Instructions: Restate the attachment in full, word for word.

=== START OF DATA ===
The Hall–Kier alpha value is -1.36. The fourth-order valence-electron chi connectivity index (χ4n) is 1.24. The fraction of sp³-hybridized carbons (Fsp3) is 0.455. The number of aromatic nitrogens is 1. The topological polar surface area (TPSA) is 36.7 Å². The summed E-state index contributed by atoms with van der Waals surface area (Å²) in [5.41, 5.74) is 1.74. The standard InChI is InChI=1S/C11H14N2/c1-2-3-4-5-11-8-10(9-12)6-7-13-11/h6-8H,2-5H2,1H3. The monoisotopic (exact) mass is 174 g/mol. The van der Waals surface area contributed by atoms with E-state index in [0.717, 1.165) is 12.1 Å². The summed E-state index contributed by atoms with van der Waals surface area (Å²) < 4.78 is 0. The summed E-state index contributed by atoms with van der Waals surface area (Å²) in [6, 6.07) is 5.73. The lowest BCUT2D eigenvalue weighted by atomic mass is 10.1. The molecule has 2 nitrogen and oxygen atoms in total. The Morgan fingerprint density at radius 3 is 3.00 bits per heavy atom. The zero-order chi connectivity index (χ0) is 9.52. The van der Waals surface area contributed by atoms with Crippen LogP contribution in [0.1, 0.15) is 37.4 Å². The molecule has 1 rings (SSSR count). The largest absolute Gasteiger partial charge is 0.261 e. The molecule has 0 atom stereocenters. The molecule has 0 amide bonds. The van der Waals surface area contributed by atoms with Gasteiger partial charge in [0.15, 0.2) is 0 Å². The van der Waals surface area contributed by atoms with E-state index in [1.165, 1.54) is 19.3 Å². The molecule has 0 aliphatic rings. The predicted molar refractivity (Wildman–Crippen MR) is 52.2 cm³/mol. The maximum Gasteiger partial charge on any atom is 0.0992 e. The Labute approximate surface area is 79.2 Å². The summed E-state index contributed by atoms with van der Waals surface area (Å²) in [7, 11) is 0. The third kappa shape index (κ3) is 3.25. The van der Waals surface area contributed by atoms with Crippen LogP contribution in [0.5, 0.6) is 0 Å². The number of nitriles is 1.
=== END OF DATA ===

The Hall–Kier alpha value is -1.36. The fourth-order valence-electron chi connectivity index (χ4n) is 1.24. The fraction of sp³-hybridized carbons (Fsp3) is 0.455. The number of aromatic nitrogens is 1. The topological polar surface area (TPSA) is 36.7 Å². The summed E-state index contributed by atoms with van der Waals surface area (Å²) in [5.41, 5.74) is 1.74. The standard InChI is InChI=1S/C11H14N2/c1-2-3-4-5-11-8-10(9-12)6-7-13-11/h6-8H,2-5H2,1H3. The monoisotopic (exact) mass is 174 g/mol. The van der Waals surface area contributed by atoms with E-state index in [0.717, 1.165) is 12.1 Å². The summed E-state index contributed by atoms with van der Waals surface area (Å²) < 4.78 is 0. The summed E-state index contributed by atoms with van der Waals surface area (Å²) in [6, 6.07) is 5.73. The lowest BCUT2D eigenvalue weighted by atomic mass is 10.1. The molecule has 2 nitrogen and oxygen atoms in total. The Morgan fingerprint density at radius 3 is 3.00 bits per heavy atom. The zero-order chi connectivity index (χ0) is 9.52. The van der Waals surface area contributed by atoms with Crippen LogP contribution in [0.1, 0.15) is 37.4 Å². The molecule has 1 rings (SSSR count). The largest absolute Gasteiger partial charge is 0.261 e. The molecule has 0 atom stereocenters. The molecule has 0 amide bonds. The van der Waals surface area contributed by atoms with Gasteiger partial charge in [0.15, 0.2) is 0 Å². The van der Waals surface area contributed by atoms with E-state index in [1.165, 1.54) is 19.3 Å². The molecule has 0 aliphatic rings. The predicted molar refractivity (Wildman–Crippen MR) is 52.2 cm³/mol. The maximum Gasteiger partial charge on any atom is 0.0992 e. The Labute approximate surface area is 79.2 Å². The summed E-state index contributed by atoms with van der Waals surface area (Å²) in [7, 11) is 0. The third kappa shape index (κ3) is 3.25. The van der Waals surface area contributed by atoms with Crippen LogP contribution in [0.5, 0.6) is 0 Å². The number of nitriles is 1.